He is, to me, the Woodworker Philosopher, and one of my favorite people on the planet. Get this book. Become a lifelong fan. 

Finally, no woodworking book list of mine would be complete without a title from my favorite Yankee ca-penter…Norm Abram. 

Norm’s Measure Twice, Cut Once: Lessons from a Master Carpenter is without question, an essential. 

I cannot fathom why it’s not even in the top 500 woodworking titles on Amazon (what!?), but that, my friends, should not be so! 

Yes, I’m somewhat infatuated with the man (as a carpenter, I mean), but even so, this is a remarkable overview of, well…essential woodworking skills. 

M2C1 is, as mentioned on Amazon, a very “meat and potatoes” kind of book, digging into simple hand tools. The kind that we all need to know how to use well, but few of us really do. 

I would even go as far as saying, if you had to pick only one of the titles I’ve mentioned here today, this would be my pick. 

I will say, as with most of my favorites, this is not a book for fine furniture makers. It’s a woodworker’s read. Norm is known for being a carpenter, and that’s exactly who this caters to. If you’re a master cabinet maker, you’ll still probably find this book a well-written novelty, but if you’re like me, then you’ll keep it for years as an indispensable guide to basic skills that you never want to let grow dull. 


So a quick rundown (in no particular order) of the list of titles again, just to have them all in one handy place: 

Back To Basics: A Complete Guide To Traditional Skills, by Abigail Gehring (editor)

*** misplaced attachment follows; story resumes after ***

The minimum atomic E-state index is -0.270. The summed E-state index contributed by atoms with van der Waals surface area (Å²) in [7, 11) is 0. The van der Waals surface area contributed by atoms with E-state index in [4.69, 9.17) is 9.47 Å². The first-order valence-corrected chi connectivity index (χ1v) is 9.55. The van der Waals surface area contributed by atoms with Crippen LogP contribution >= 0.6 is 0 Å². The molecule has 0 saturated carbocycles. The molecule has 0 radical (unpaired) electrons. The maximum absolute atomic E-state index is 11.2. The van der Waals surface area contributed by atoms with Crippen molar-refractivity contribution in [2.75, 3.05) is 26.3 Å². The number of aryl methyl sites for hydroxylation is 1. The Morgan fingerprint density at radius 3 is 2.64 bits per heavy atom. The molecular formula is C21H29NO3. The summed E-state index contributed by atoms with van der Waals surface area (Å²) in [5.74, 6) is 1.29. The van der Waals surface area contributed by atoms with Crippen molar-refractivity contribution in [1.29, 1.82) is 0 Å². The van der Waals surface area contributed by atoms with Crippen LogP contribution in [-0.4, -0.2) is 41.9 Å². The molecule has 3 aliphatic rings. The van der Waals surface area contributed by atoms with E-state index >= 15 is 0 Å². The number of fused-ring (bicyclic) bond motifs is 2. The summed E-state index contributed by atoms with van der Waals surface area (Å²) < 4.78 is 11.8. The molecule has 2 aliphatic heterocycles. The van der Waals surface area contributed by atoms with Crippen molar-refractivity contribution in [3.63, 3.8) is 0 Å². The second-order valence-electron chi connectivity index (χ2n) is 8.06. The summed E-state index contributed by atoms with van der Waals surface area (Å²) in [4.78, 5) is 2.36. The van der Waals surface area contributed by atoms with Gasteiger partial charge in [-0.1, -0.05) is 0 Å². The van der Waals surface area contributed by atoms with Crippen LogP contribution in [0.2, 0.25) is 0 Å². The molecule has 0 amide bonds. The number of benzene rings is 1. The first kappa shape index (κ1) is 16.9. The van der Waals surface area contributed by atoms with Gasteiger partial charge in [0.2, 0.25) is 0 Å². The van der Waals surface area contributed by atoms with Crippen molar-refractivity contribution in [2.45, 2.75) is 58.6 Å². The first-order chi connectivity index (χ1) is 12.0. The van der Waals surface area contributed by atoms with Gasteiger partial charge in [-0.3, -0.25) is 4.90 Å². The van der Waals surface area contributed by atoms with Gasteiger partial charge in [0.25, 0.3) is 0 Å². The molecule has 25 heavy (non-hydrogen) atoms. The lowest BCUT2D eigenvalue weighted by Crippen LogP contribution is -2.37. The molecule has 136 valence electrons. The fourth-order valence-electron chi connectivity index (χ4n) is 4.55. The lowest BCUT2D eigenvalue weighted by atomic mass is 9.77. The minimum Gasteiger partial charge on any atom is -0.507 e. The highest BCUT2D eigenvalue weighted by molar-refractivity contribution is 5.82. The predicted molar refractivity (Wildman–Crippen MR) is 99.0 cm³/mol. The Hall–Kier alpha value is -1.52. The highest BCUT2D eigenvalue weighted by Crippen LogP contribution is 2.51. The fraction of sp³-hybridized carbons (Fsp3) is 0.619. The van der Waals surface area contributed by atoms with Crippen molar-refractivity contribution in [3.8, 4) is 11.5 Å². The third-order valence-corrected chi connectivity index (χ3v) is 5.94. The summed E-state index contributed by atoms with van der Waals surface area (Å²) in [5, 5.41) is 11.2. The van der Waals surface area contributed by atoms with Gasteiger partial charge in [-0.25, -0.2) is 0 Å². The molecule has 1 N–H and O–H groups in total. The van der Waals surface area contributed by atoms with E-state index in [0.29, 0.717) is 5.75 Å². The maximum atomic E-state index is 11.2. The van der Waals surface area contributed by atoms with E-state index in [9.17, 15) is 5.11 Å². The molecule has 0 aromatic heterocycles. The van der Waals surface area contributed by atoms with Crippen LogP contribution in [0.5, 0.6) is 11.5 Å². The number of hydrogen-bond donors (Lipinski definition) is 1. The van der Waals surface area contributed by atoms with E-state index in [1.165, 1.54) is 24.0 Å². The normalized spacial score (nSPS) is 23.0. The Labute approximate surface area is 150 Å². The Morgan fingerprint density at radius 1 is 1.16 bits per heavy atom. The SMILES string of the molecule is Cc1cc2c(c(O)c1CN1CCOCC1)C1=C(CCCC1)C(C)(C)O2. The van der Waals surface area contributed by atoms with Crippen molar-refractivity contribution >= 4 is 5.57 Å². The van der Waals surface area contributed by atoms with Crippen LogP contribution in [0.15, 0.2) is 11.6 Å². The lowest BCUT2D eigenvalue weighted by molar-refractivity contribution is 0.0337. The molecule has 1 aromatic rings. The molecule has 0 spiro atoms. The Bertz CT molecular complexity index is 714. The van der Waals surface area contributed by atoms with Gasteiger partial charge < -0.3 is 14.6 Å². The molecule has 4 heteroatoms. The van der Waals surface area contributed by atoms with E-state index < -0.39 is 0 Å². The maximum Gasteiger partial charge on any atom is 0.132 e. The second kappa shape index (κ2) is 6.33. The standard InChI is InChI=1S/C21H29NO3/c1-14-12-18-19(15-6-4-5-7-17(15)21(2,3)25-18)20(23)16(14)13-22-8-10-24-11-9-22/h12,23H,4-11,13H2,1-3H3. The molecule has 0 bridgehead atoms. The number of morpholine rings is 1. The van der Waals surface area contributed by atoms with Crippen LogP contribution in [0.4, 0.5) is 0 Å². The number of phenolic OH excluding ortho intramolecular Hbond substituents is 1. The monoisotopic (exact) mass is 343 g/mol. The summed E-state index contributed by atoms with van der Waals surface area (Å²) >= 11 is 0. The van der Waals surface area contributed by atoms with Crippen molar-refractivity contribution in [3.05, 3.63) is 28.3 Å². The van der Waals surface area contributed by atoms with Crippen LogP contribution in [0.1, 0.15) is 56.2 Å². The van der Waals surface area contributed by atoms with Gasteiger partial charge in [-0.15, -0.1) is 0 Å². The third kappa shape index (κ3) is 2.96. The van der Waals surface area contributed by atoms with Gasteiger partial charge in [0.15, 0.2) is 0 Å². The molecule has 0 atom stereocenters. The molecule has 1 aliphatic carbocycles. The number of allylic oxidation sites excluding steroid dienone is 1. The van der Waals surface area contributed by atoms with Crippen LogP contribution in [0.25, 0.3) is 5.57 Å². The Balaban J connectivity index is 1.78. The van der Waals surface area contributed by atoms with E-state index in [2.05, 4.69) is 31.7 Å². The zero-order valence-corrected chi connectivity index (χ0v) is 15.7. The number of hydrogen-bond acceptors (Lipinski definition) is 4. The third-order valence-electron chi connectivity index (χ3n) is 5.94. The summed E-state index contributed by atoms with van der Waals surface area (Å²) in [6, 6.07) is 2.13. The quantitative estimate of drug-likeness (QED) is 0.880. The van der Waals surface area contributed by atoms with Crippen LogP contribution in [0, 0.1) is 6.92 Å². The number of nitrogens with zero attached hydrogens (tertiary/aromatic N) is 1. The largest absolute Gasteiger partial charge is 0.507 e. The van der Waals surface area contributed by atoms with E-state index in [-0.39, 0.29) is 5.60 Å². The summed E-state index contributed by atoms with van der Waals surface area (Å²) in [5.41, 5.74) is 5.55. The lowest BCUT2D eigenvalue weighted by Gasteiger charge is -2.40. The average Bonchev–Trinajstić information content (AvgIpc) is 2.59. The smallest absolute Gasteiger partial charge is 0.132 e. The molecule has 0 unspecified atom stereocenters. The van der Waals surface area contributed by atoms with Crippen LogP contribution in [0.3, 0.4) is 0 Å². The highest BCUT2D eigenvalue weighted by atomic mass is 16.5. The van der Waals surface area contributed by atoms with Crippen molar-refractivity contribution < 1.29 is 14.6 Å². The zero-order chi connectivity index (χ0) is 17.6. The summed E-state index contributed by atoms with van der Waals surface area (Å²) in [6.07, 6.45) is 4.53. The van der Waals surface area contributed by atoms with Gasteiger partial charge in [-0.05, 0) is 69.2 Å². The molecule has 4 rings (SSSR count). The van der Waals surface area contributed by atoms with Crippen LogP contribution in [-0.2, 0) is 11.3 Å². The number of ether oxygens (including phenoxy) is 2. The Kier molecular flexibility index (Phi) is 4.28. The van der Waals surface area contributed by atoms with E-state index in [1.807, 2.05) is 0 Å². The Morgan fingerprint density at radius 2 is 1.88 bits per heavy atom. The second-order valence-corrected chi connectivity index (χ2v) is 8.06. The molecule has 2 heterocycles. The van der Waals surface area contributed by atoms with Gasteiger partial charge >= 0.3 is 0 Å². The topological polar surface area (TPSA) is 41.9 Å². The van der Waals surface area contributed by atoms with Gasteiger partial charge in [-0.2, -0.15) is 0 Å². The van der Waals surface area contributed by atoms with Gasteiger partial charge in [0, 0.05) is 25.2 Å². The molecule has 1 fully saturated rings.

The Complete Book of Woodworking by Tom Carpenter 
Good Clean Fun: Misadventures in Sawdust at Offerman Woodshop, by Nick Offerman 
The Handy Shop Reference: Useful Facts and Figures for Every Woodworker, by Tom Begnal 
Hybrid Woodworking: Blending Power & Hand Tools for Quick, Quality Furniture, by Marc Spagnuolo 
The Essential Woodworker: Skills, Tools and Methods, by Robert Wearing 
The Art and Craft of Wood: A Practical Guide to Harvesting, Choosing, Reclaiming, Preparing, Crafting, and Building with Raw Wood, by Silas J. Kyler and David Hildreth 
The Woodwright's Shop: A Practical Guide to Traditional Woodcraft, by Roy Underhill 
Measure Twice, Cut Once: Lessons from a Master Carpenter, by Norm Abram 

As I mentioned earlier, this is by no means an exhaustive list. I’m absolutely certain someone out there is about to come through the speakers because I left out “Yadda Yadda by So and So”. And hey…I get it. 

If you have a title that you think should be included, let me know. Tell me what, by who and where I can get it. And if I don’t already own it, I’ll check it out and see just how right you are! 

And of course, if you found this list helpful, I’d love it if you let us know. 

One of the best places to share your thoughts or questions is on our new Facebook Group. Just search for Everyday Woodworking on the Facebook app and join us there or I’ll leave a link to the group in our show notes.